gmail – What is this "Google Magic", sometimes it marks it as important because of Google Magic?

When I looked at my emails, sometimes it said that I marked it as important, or sometimes it said that it was sent to me directly, and sometimes it was marked because of Google Magic. Does that deceive me or does it really exist.
An example of this saying this: Here

dnd 5e – Does the Realten Realms setting count as "High Magic"?

Traditionally, the Forgotten Realms is not quite "high magic".

Although the magic is somewhat banal in the Forgotten Realms, it is actually the basic level of magic in a D & D campaign. The Forgotten Realms is sometimes considered high fantasy, but not high magic by the standards of D & D. High magic means that magic is more common or more powerful than the norm; in 5th Forgotten Realms is The standard.

What is the definition of a "high magic" campaign?

The basic rules of D & D 5e do not define "high magic" as a campaign descriptor, aside from DMG's magic element tables p.38, in which it means that magic elements are more common . Xanathar's guidep.126 also suggests that magic items are more readily available in high magic campaigns.

"High Magic" as campaign descriptor is otherwise not defined in D & D 5th. However, it was originally defined in previous editions of D & D and, to the extent that this term has an objective and measurable definition, it is reflected in these older editions.

The D & D 3.0 Dungeon Master Guide, p.164, defines high magic as following:

The casters and the magic treasures are twice as frequent as those presented in these rules, if not more. Most characters have a level or two wizard or wizard. Even a trader can be at least a first-level caster. Magic items are bought and sold in clearly identified stores just like any other merchandise. Spells are used to light houses, keep people warm and communicate. The function they perform is as commonplace as modern technology is in the real world.

The terms "high magic" and "low magic" were more commonly used in WotC D & D products after this point, and even the 3.5 DMG omits its definition.

In the preview of Warforged, Shifters, Changelings and Kalashtar in Your D & D Game (2005), Stephen Schubert states that Warforged could be trivial in a highly magical environment:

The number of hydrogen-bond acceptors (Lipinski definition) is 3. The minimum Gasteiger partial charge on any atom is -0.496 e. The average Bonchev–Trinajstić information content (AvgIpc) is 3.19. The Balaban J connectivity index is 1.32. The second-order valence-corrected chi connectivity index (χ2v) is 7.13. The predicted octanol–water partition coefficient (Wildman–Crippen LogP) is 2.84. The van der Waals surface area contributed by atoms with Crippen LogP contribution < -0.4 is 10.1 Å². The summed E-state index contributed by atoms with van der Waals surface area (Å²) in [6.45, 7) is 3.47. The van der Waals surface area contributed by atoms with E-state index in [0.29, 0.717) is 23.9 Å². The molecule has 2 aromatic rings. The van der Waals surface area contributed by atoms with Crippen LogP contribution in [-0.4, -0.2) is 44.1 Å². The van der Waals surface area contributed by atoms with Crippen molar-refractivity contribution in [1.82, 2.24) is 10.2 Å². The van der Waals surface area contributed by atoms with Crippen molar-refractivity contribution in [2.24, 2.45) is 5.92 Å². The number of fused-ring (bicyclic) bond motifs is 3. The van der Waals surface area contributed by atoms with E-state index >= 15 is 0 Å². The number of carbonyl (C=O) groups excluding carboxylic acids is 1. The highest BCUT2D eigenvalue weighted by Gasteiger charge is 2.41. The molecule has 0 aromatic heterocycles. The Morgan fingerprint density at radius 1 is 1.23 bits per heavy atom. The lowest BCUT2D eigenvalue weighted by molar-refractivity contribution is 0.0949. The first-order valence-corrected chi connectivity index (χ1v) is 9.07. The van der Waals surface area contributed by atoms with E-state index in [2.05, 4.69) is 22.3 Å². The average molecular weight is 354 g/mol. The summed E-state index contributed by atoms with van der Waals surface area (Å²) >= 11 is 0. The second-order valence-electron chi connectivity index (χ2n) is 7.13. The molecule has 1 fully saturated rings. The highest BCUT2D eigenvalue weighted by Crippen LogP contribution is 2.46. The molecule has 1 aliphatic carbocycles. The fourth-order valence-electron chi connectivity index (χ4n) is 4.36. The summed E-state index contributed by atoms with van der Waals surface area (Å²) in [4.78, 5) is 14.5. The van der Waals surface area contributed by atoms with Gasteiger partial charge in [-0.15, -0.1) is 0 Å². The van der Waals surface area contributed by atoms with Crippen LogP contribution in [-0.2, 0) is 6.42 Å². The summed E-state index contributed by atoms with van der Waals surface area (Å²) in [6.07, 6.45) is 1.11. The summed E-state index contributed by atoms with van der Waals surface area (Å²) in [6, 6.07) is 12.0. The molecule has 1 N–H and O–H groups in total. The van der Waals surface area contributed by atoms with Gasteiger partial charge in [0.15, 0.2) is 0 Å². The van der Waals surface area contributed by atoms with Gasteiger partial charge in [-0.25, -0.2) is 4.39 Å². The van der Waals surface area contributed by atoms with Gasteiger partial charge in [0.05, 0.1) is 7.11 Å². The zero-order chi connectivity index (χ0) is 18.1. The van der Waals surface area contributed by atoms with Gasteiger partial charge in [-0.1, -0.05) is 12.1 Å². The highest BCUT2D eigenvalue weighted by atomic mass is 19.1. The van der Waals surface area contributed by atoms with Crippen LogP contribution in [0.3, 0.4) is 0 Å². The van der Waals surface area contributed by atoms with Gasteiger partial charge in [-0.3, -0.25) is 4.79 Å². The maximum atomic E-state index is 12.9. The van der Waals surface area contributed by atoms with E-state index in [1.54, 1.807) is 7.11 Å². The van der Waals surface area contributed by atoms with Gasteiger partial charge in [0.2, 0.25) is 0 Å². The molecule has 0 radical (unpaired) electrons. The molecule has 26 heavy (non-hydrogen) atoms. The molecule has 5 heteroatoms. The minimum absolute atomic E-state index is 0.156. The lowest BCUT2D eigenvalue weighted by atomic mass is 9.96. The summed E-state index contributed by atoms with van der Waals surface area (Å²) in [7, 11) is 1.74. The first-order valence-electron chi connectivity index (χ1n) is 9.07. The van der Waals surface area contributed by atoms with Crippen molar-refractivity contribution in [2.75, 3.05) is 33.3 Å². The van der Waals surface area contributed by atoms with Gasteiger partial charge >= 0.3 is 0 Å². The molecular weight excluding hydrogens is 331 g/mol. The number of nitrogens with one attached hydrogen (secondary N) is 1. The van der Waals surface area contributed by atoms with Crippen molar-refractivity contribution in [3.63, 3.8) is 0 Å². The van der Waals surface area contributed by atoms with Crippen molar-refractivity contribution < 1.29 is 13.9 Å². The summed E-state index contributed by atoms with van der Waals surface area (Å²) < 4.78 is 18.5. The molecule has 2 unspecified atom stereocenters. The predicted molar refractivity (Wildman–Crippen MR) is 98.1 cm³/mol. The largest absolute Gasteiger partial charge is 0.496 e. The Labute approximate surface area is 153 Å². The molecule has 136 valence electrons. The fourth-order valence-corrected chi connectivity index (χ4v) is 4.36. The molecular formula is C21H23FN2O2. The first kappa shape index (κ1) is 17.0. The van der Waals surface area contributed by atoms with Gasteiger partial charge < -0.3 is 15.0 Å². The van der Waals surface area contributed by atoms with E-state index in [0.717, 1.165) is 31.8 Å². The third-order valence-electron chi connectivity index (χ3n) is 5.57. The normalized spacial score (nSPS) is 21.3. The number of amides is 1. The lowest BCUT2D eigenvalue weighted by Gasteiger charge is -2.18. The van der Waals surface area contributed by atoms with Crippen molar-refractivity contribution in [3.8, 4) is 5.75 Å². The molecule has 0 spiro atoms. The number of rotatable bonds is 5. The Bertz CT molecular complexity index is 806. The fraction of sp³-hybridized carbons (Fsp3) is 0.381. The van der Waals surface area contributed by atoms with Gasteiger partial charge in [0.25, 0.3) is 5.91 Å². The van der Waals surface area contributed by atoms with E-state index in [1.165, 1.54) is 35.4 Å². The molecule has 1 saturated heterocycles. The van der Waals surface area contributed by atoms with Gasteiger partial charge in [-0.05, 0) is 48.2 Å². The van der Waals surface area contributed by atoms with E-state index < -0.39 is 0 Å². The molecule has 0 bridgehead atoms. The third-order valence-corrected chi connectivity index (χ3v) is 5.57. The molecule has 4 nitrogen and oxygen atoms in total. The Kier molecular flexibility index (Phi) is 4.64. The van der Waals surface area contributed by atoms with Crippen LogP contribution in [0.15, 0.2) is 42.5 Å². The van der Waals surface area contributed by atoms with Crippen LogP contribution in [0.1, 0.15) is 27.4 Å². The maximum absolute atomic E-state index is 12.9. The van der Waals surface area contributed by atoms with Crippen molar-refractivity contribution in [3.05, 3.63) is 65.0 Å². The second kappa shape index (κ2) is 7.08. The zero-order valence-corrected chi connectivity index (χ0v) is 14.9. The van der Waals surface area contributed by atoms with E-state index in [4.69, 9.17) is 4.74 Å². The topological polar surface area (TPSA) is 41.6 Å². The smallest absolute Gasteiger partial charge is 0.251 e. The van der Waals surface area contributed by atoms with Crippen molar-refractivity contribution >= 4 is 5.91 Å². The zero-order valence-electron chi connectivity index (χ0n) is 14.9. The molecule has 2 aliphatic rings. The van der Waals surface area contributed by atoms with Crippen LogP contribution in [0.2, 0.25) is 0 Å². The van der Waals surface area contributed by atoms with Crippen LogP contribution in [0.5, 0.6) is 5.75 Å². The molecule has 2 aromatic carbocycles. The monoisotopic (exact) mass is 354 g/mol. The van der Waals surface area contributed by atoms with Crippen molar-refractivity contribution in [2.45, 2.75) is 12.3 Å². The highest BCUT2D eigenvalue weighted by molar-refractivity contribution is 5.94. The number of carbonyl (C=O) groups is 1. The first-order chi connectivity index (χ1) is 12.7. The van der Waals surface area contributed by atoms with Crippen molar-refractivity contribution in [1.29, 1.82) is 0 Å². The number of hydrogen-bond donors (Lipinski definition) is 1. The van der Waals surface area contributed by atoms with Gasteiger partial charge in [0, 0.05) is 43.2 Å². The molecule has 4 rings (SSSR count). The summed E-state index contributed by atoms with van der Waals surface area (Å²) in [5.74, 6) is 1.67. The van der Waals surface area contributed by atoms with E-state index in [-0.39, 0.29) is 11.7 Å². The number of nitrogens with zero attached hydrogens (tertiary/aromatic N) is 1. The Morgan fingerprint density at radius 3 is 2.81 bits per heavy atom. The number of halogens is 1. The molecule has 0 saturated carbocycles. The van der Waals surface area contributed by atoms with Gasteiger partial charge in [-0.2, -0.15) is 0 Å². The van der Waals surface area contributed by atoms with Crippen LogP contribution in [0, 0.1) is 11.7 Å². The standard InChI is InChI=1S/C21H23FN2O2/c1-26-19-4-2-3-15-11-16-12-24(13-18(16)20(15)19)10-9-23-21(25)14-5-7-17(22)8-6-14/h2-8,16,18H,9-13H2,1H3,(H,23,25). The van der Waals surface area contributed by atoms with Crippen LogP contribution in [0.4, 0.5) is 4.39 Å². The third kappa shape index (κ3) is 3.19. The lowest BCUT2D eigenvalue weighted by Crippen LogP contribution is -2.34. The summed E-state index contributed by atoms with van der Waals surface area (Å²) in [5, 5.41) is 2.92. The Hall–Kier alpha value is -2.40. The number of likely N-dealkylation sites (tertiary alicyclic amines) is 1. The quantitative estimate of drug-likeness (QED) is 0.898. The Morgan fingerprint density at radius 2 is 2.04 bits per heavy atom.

Because warforged are examples of magical creation at its peak, they are perfect for very magical games. However, they could also be ancient remnants of a bygone civilization recently discovered by adventurers.

In the interview with Cityscape (2006), Ari Marmell describes high magic as something quite beyond the usual paradigm:

In the same way, the book does take some time to approach some cities of high magic or other unusual cities. (For example, the notion of flying cities or planes is addressed in short.)

Do the Forgotten Realms meet this definition of "high magic"?


The magical level of kingdoms has been canonically described in D & D 3.0 Setting up the Forgotten Realms campaignp. 92, "Magic in Society":

Holders of Arcane magic, also known as Art, are rare in most Heartland societies. No more than one in a hundred people are likely to have wizarding or sorcerer skills.

The text goes on to explain that in the most concentrated places of magic, as among the high elves, the rate of arcane spellcasters is up to ten times higher, but that still represents about 10% of the population, which is significantly lower than D & D 3.0 & # 39; s formal definition.

The canonical transition cataclysms of the 4th and 5th reigns have probably further reduced the magic of the scenery. The Spellplague has weakened some objects and violently reduces the number of spellcasters: